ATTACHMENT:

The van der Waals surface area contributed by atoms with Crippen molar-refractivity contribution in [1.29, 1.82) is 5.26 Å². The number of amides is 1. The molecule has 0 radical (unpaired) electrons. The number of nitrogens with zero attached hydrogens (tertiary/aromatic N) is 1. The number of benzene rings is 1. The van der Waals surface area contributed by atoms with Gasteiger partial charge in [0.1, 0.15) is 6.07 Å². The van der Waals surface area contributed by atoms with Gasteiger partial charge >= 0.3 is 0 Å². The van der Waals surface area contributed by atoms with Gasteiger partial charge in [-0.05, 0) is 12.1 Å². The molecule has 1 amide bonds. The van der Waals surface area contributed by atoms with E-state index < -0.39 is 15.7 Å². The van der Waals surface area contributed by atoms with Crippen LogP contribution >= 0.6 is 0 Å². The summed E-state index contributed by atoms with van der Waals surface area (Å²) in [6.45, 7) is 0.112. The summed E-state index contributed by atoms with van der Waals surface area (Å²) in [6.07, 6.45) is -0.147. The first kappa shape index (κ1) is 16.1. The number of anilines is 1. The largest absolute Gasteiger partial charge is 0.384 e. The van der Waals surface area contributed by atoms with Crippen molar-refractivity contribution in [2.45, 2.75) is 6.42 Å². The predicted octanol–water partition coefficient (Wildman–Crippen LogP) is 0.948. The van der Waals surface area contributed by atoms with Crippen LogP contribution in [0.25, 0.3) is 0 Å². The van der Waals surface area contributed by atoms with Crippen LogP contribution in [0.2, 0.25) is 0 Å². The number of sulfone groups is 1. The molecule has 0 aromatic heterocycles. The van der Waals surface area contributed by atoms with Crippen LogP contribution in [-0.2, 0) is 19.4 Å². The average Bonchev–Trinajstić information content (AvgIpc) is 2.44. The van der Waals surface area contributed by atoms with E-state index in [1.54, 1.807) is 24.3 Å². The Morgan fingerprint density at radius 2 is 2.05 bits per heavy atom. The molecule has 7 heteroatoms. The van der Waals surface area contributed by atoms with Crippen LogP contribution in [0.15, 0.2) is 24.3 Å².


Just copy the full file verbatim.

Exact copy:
The van der Waals surface area contributed by atoms with Crippen molar-refractivity contribution in [1.29, 1.82) is 5.26 Å². The number of amides is 1. The molecule has 0 radical (unpaired) electrons. The number of nitrogens with zero attached hydrogens (tertiary/aromatic N) is 1. The number of benzene rings is 1. The van der Waals surface area contributed by atoms with Gasteiger partial charge in [0.1, 0.15) is 6.07 Å². The van der Waals surface area contributed by atoms with Gasteiger partial charge >= 0.3 is 0 Å². The van der Waals surface area contributed by atoms with Gasteiger partial charge in [-0.05, 0) is 12.1 Å². The molecule has 1 amide bonds. The van der Waals surface area contributed by atoms with E-state index < -0.39 is 15.7 Å². The van der Waals surface area contributed by atoms with Crippen LogP contribution >= 0.6 is 0 Å². The summed E-state index contributed by atoms with van der Waals surface area (Å²) in [6.45, 7) is 0.112. The summed E-state index contributed by atoms with van der Waals surface area (Å²) in [6.07, 6.45) is -0.147. The first kappa shape index (κ1) is 16.1. The number of anilines is 1. The largest absolute Gasteiger partial charge is 0.384 e. The van der Waals surface area contributed by atoms with Crippen molar-refractivity contribution in [2.45, 2.75) is 6.42 Å². The predicted octanol–water partition coefficient (Wildman–Crippen LogP) is 0.948. The van der Waals surface area contributed by atoms with Crippen LogP contribution in [0.25, 0.3) is 0 Å². The van der Waals surface area contributed by atoms with Crippen LogP contribution in [0.2, 0.25) is 0 Å². The number of sulfone groups is 1. The molecule has 0 aromatic heterocycles. The van der Waals surface area contributed by atoms with Crippen LogP contribution in [-0.2, 0) is 19.4 Å². The average Bonchev–Trinajstić information content (AvgIpc) is 2.44. The van der Waals surface area contributed by atoms with E-state index in [1.54, 1.807) is 24.3 Å². The Morgan fingerprint density at radius 2 is 2.05 bits per heavy atom. The molecule has 7 heteroatoms. The van der Waals surface area contributed by atoms with Crippen LogP contribution in [0.15, 0.2) is 24.3 Å².